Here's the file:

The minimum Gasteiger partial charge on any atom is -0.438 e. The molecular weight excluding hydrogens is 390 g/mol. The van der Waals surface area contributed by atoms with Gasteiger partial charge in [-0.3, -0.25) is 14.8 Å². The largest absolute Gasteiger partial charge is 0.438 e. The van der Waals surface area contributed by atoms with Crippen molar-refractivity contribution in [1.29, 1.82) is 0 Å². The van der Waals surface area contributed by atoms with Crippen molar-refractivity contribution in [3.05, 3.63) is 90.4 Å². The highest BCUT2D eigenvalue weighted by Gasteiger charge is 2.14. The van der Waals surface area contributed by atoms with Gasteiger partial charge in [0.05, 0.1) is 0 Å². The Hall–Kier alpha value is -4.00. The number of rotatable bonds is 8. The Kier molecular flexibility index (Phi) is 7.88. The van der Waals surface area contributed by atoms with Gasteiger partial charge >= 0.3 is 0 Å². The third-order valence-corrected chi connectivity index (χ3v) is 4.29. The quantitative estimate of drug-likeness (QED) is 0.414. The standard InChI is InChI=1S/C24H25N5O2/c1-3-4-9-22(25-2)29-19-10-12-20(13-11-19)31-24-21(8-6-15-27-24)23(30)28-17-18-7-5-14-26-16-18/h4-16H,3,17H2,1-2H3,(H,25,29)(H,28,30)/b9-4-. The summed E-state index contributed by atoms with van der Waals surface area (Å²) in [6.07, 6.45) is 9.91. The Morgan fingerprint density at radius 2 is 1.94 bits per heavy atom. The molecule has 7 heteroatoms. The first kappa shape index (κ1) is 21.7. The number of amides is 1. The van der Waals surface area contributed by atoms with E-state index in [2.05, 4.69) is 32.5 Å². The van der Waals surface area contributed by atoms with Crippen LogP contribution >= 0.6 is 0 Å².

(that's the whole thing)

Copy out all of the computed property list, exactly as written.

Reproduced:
The minimum Gasteiger partial charge on any atom is -0.438 e. The molecular weight excluding hydrogens is 390 g/mol. The van der Waals surface area contributed by atoms with Gasteiger partial charge in [-0.3, -0.25) is 14.8 Å². The largest absolute Gasteiger partial charge is 0.438 e. The van der Waals surface area contributed by atoms with Crippen molar-refractivity contribution in [1.29, 1.82) is 0 Å². The van der Waals surface area contributed by atoms with Crippen molar-refractivity contribution in [3.05, 3.63) is 90.4 Å². The highest BCUT2D eigenvalue weighted by Gasteiger charge is 2.14. The van der Waals surface area contributed by atoms with Gasteiger partial charge in [0.05, 0.1) is 0 Å². The Hall–Kier alpha value is -4.00. The number of rotatable bonds is 8. The Kier molecular flexibility index (Phi) is 7.88. The van der Waals surface area contributed by atoms with Gasteiger partial charge >= 0.3 is 0 Å². The third-order valence-corrected chi connectivity index (χ3v) is 4.29. The quantitative estimate of drug-likeness (QED) is 0.414. The standard InChI is InChI=1S/C24H25N5O2/c1-3-4-9-22(25-2)29-19-10-12-20(13-11-19)31-24-21(8-6-15-27-24)23(30)28-17-18-7-5-14-26-16-18/h4-16H,3,17H2,1-2H3,(H,25,29)(H,28,30)/b9-4-. The summed E-state index contributed by atoms with van der Waals surface area (Å²) in [6.07, 6.45) is 9.91. The Morgan fingerprint density at radius 2 is 1.94 bits per heavy atom. The molecule has 7 heteroatoms. The first kappa shape index (κ1) is 21.7. The number of amides is 1. The van der Waals surface area contributed by atoms with E-state index in [2.05, 4.69) is 32.5 Å². The van der Waals surface area contributed by atoms with Crippen LogP contribution >= 0.6 is 0 Å².